The “No Training Plan” Half Marathon Training Plan for People Who Loathe Running

The “No Training Plan” Half Marathon Training Plan for People who Loathe Running

It was about a year ago that I left the New England winter behind and moved to sunny Florida for 2 months. I love the beach more than anything, and wanted to use every opportunity I could to spend time there. My mornings consisted of walks on Siesta Key Beach, and the walks turned into run/walks. But here’s the thing, my entire life I had loathed running. I mean, I just couldn’t wrap my mind around how people could actually enjoy it. I felt like I was in reasonable shape, yet I would go out for a run and feel terrible and discouraged. I could run anywhere from 1-3 miles, but never EVER felt good about it. Many times in my life I had been determined to “get into running” and yet, I could never get it to stick. If this feels like you… keep reading.

This was a testing time in my life, and one of my friends (Hi Krystn!) recommended that I get into running. “Therapeutic” is how she described it and all I could do was laugh and say, “Yeah, except the only problem is that I hate running.” Yet, there I was walking on Siesta Key Beach watching other runners go by and wishing I could be one of them. So, slowly but surely, I started incorporating running into my daily routine. I started with run/walks, and I could (semi) comfortably run 3 miles but just couldn’t seem to get past that. So how did I go from barely being able to run 3 miles, to running 13.1 miles (and enjoying it!) in 6 months? I winged it, and what I did happened to work.

So in the spirit of New Years Resolutions and my one year anniversary of being a “runner” (although I still laugh when I get called that), here is my “No Training Plan” Training Plan for anyone who loathes running, but yet still wants to check a half marathon off their bucket list. Please note that I am by no means an expert or feel at all qualified to be giving advice on the matter. All I know is that I did it and if you’re reading this and hate running, know I was right there with you 1 year ago.

1. THINK OF YOUR REASON. As I mentioned, I was going through a difficult emotional time in my life last year when I began running. I have to say, when I look back at this past year, running has been such a saving grace in my life. It was my time to myself. My time to escape. My time to hurt, and my time to heal. The time where I had no one to lean on but myself, and no one to lean on but God. Whether you’re going through a rough time, or are striving to live a healthier lifestyle or get in better shape, or simply want to feel the empowerment of setting a goal for yourself and achieving it– keep that in mind and use that to push yourself. Because you’ll certainly need it, and it will keep you going when you don’t feel like going out for a run or are out on your run and are just plain old exhausted. Having a reason allows you to dig deep and push through!

2. START SLOW. Say it with me, there is no shame in walking. Just get out there! Start with going for a 2 mile walk to get your body used to carrying you that distance. Then walk 2 minutes, run 2 minutes. Walk a mile, run a mile. Split it up however you feel comfortable! Then you slowly work your way up. If you haven’t run in years and try to go run 5 miles, it’s probably going to be pretty darn discouraging. If you can feel comfortable running 2 miles, push yourself to 3. Just keep adding on distance and I promise you will get there. Also, have no speed expectations in mind. When I first started, I think I could have speed walked faster than I was running. But what mattered is that I was running and got my body used to that motion! When I started running, I didn’t necessarily have a half marathon in mind. Mostly because I felt like I couldn’t get over the 3 mile hump. (Keep reading to find out more about that)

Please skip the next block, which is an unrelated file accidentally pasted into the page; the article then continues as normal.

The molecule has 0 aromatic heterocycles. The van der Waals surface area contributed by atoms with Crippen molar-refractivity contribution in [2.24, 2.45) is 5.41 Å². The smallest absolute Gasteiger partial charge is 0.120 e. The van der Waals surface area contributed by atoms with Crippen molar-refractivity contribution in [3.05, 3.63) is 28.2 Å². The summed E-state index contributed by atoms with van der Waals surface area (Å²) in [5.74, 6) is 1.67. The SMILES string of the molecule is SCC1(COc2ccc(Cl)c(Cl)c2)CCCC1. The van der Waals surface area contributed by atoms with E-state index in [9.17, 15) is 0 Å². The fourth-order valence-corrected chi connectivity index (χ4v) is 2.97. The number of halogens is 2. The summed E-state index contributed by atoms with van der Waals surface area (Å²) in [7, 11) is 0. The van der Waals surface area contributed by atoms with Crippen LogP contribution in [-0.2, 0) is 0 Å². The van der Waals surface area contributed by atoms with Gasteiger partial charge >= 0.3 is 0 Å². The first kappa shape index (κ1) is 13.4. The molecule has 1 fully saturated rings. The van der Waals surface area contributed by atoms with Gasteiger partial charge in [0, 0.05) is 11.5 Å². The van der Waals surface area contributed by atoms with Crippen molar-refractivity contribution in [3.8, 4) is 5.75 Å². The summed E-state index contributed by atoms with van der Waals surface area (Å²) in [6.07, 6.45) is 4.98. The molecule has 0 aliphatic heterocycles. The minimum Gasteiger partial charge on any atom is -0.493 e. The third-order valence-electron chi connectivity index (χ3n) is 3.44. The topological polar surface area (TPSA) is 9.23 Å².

3. THE FIRST 3 MILES ARE THE WORST. So turns out that I probably didn’t like running much because I never felt like I could get in the groove. I felt like I never settled into it, then after a slow build up, I could finally get past 3 miles. It turns out that still to this day, I’m a firm believer in the fact that the first 3 miles of any run are my least favorite. Then after I get past 3, I feel like I get into a groove. I very quickly jumped up from being able to run 4 miles, to being able to run 6-8 miles. I was so surprised! I don’t know if other runners agree with this, but I know for me, my body needs those first few miles to adjust and realize, okay. we are on a run. this is a thing that we’re doing… If you can make it over the 3 mile hump, I think you’ll surprise yourself!

4. FIND WHAT ZONES YOU OUT. For me, it is a finely curated playlist. I have to run to music and prefer to run alone. If a running buddy makes the miles fly by & holds you accountable, do that. If you’re a podcast/book-on-tape fan, use your run as your time in the day to listen to that. For me, it was music. Quite an interesting mix, I might add. Hip-Hop, House, Worship… I can’t quite put into words what it is about these songs on my playlist that get me moving, but they do and when I’m feeling tired on my run, the right song can kick me back into gear and get me through. I think it’s different for everyone, but find what works for you!